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“How fed up are we here?” : the new planned closures of line 14 are already annoying users

Thirty-four days of a closure that promises to be painful, but “essential”.

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“How fed up are we here?” : the new planned closures of line 14 are already annoying users

Thirty-four days of a closure that promises to be painful, but “essential”. RATP has just announced the next temporary traffic interruption dates (ITC) for line 14 until April. And the least we can say is that they are numerous: fifteen days in a row of total closure of the line during the February holidays, every weekend in March as well as April 1st. An announcement which does not go unnoticed, after the painful episode of All Saints' Day, when the closure of the line had already caused a significant transfer of travelers to other lines, in particular on line 13.

“Line 14 will be closed from Sunday February 11 to Sunday February 25 inclusive (...) This will allow us to definitively put the new automatic piloting system into service on the existing line from Monday February 26, and to continue in parallel the tests on the extensions, particularly to the south between Orly and Saint-Denis Pleyel", specifies the RATP, which takes the opportunity to recall that "the two-week interruption during the 2023 All Saints' Day holidays had made it possible to finalize the tests of the new system pilotage on the existing line. “Essential” work, we underline internally, while the extension of line 14 towards Orly airport to the south and Saint Denis-Pleyel station to the north must be ready for the Paris 2024 Olympic Games .

The length of time required for this work did not fail to provoke a reaction. “It’s huge,” says Arnaud Bertrand, president of the Plus de trains association, insisting on the fact that it is obviously not the construction site itself that poses a problem, to the extent that users will be, according to him, “the first to benefit from the extension of the line to Orly”, but rather the dates chosen to carry it out. “Why not choose to close the line between Christmas and New Year's Eve, a period when metro ridership is historically low?” asks the user representative. And this, even if it means “paying more”, he suggests, to the agents who agree to work during this end-of-year holiday period.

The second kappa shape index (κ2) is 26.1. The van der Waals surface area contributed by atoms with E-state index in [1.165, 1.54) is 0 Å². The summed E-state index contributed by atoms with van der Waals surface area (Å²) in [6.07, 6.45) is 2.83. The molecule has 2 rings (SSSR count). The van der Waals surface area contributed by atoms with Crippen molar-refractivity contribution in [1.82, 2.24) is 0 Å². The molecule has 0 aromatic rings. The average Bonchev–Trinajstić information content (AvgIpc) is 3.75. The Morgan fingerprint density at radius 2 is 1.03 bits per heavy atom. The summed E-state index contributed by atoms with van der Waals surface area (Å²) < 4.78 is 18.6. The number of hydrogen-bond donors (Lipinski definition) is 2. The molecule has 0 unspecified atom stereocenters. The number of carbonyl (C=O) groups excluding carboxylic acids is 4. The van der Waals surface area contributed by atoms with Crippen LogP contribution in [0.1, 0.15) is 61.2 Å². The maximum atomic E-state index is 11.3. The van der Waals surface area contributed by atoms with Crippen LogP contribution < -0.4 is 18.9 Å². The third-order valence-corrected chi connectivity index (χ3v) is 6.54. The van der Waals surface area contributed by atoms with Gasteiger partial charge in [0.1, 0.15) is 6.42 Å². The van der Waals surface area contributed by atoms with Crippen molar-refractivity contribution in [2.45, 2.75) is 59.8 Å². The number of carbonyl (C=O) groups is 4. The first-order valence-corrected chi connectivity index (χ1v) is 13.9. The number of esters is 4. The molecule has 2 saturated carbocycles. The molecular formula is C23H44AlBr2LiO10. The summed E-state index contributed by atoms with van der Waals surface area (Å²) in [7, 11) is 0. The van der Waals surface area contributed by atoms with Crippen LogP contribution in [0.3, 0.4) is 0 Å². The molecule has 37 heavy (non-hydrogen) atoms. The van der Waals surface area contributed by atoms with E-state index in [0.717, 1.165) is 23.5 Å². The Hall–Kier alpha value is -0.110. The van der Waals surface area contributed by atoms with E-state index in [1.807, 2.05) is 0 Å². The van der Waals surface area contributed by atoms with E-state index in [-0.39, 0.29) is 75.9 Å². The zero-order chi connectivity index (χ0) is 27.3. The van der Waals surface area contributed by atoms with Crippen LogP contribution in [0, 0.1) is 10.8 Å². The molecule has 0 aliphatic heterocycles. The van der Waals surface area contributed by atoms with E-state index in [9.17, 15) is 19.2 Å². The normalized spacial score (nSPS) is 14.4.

Also read “A horror again this morning”: the closure of line 14 causes chaos in Parisian transport

This announcement did not fail to annoy the daily users of line 14, which also turns out to be the most efficient on the network. “How fed up are we here? Two full weeks closed, plus every weekend in March! We remind you that two weeks of closure are also planned in April and May,” regrets this Internet user on X (ex-Twitter). For user associations, so that the construction site causes as little disruption as possible, it is above all necessary to ensure that the other lines are reinforced accordingly. “Because on All Saints’ Day, the service was bad,” explains Arnaud Bertrand, who wonders: “was the service bad because line 14 is so efficient that we can’t do “without” or is it – that the service has not been sufficiently strengthened elsewhere?

An anger well understood by Île-de-France Mobilités (IDFM), which demands several elements from the RATP. First, “to reduce ITC times as much as possible in 2024”, then, “to improve and anticipate passenger information”, and finally, “to strengthen alternative lines, in particular with an offer of full traffic for line 13”. Way, according to the transport organizing authority in Île-de-France, to limit disruptions and travel conditions for users as much as possible. “We are aware that the closure of line 14 has an impact on our passengers. This is why we favor school holidays to carry out these long traffic interruptions, a period during which the number of travelers using line 14 decreases slightly,” defends the RATP, which promises that substitution via other metro lines, RER or bus are offered.

“Line 13, particularly in demand during long-term interruptions of line 14, will be maintained at a full traffic level,” promises the group, while a replacement bus M14 must also be “put in place between Gare de Lyon and the Olympics. In addition, communication campaigns are carried out with the distribution of flyers, displays at stations and sound announcements, “well in advance so that our travelers can be informed and make their arrangements”, assures the RATP.

And users are warned, since on the poster already deployed in the metro, they can read the following message: “we will keep you informed of the continuation of the interruptions planned from April 2024”. This is in fact not the end of the work, since “new tests will subsequently have to be carried out before opening the extensions of the line in mid-2024 in order to accommodate one million travelers per day”. Ultimately, users should nevertheless benefit from all these closures: these should in particular make it possible to reduce the interval between each train from 85 to 80 seconds, on a line which will go from Saint-Denis to Orly.

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